Socrates Oedipus





Socrates: Oedipus

Basing on his Excerpt on Tragedy, from The Poetics (pp. 123-125), Aristotle gives an outline of the necessary requirements for a perfect tragedy. These ingredients are provided for in the Sophocles, Excerpt from Oedipus (PP. 110-113). According to him, a perfect tragedy should contain a tragic plot comprising of peripeteia, anagnorisis, as well as catastrophe. Oedipus, his perfect character, exhibits this tragedy, as he suffers from happiness to misery due to his tragic flaw. Therefore, a tragedy must be a story which mimics life’s challenges, in that it must be serious and complete in itself.

An effective tragedy evokes emotion, pity, or fear in the viewers. In his excerpt, Sophocles brings out the murder of the Laius, the king. Incidences of murder tend to evoke fear among viewers. Oedipus commits atrocities against his own biological father. He also commits an abomination by marrying his mother. Furthermore, he threatens to jail Teiresias, the seer and either banish or execute Creon (Sophocles, pp. 110-113). The fact that he killed his own father instills fear in the viewer.

The viewers are likely to show pity to Oedipus as the truth unveils out. The Oracle’s prophecy is inevitable and no matter how hard he tries to delay, it must be fulfilled. They may also show sympathy to the queen, Jocasta. Sooner or later, she will find out that Oedipus is his son and how she handles this reality may evoke sympathy from the viewers. Oedipus’ banishment from the kingdom may evoke pity; a great and powerful king humbled by his subjects. Ergo, the viewer becomes elated as they watch the play.

Oedipus exhibits peripeteia, a condition in which fortunes reverse from happiness to disaster. As a king, he enjoys the wealth and affluence that comes with royalty. He is a man of influence and power. His enjoyment is, however, short-lived when disaster strikes the land. Upon consulting Teiresias, the seer, Oedipus is shown that the death of the former king has something to do with the plague. The king’s murderer has to be sought out, and as it turns out, later, Oedipus is responsible for Laius’s death. His reversal of fortune occurs when he realizes that he is Laius’s son and the queen, Jocasta, is his mother. The messenger who comes to the palace narrates his childhood memories (Sophocles pp. 110-113), confirming his fears.

Dramatic irony is usually an important aspect of Aristotle’s tragedy. There are many incidences of dramatic irony in Sophocles’ poetic excerpt. Since his childhood, Oedipus has known his father to be Polybus. When the Oracle spoke of him killing his father and marrying his mother, he runs away from home to a faraway land to avert the fulfillment of the prophecy. On the way, he meets Laius, who wages war on him. Oedipus manages to kill Laius and his entourage, except one slave who escapes death to report the king’s death.

After becoming king, Oedipus marries Jocasta, Laius wife. The two are blessed with children. All along, he has not been aware that Jocasta is his mother and Laius, his biological father. This only comes to him as a rude shock when the land is plagued, and catharsis is necessary. Teiresias points out vaguely that Oedipus is responsible for the plague since he has committed atrocious acts. In his quest to find out Laius killer, the truth dawns on him that he is indeed responsible for the death of his father. The messenger to the palace confirms his worst fears; he killed his father and married his own mother. What is more interesting is that his subjects are not aware of his atrocious acts!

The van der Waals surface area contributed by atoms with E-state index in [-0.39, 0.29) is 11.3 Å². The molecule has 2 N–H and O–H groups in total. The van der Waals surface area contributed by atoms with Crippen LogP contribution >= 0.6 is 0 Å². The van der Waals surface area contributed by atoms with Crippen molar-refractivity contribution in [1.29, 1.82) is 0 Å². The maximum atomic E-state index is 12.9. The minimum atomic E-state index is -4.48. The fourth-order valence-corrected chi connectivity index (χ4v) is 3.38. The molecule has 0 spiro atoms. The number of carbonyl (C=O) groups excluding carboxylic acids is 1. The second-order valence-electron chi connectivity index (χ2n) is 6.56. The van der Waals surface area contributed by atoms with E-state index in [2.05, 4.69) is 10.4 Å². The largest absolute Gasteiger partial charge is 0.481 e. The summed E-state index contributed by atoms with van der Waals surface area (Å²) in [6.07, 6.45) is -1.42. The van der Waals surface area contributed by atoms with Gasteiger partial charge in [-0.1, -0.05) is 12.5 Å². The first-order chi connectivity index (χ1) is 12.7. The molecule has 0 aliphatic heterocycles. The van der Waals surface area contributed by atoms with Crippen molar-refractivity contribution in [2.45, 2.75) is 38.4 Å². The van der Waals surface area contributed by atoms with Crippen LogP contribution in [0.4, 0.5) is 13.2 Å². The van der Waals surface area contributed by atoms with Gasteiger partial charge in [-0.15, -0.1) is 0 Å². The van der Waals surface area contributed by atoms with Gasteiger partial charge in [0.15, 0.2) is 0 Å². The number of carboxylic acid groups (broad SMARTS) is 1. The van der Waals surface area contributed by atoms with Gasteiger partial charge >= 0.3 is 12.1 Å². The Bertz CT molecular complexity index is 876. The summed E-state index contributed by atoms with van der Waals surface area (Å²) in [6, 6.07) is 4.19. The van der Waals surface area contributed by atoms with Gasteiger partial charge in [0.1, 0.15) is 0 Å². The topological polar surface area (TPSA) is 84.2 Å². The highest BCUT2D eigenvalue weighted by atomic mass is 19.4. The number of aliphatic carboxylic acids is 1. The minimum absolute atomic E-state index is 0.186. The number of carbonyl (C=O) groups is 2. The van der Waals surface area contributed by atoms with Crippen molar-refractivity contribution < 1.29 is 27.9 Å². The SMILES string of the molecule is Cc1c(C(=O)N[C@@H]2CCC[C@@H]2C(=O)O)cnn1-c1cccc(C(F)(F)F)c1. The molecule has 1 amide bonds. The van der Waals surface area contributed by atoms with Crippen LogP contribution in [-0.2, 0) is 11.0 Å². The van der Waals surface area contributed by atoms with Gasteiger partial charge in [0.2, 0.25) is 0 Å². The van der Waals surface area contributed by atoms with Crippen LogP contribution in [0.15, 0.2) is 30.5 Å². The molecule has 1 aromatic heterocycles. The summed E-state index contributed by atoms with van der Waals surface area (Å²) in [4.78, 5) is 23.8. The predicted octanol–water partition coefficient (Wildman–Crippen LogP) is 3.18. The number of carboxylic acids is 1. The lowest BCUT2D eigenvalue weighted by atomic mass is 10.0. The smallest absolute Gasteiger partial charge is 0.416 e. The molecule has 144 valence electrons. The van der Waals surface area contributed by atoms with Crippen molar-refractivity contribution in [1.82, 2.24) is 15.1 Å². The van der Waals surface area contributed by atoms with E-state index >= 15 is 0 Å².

A perfect tragedy has a tragic hero. This hero is better than we are. He is superior to the average man in some way. Oedipus was the only person with the ability to solve the Sphinx riddle (Sophocles 111). This makes him smart and outstanding socially. Furthermore, he is made king, a position which an ordinary man cannot reach. As a king, he is entitled to royal treatment and affluence that comes with power. He can, therefore, give out commands to be executed by his subjects.

Aristotle argues that a tragic hero must evoke pity as well as fear. The best way of doing this is by being imperfect. Oedipus is far from perfect considering his actions. A character that is both good and evil is far more compelling than one who is merely good. Oedipus is such a wonderful character. At the beginning, he is a good king who cares for the welfare of his subjects. When disaster strikes, he looks for the possible cause to find a solution to the problem. Teiresias and Creon are the only ones aware of his evil deeds (Sophocles p.112). Later on, his evil deeds become known in the whole kingdom. This, therefore, evokes sympathy.

Furthermore, a tragic hero suffers because of his shortcomings. Oedipus flaws commence when he kills his father Laius unknowingly at the crossroads while escaping the fulfillment of the oracle. This hamartia (Or otherwise mistake) is the greatest downfall of a hero later in life. Oedipus woes stem from his father’s killings. This flaw is responsible for his banishment from the kingdom (Sophocles 113).

Works Cited

Sophocles. Oedipus the King, (Translated by F. Storr). Accessed November 23, 2013, HYPERLINK “”, on.

Aristotle, George Whalley, John Baxter, and Patrick Atherton. Aristotle’s Poetics. Montreal [Que.: McGill-Queen’s University Press, 1997.

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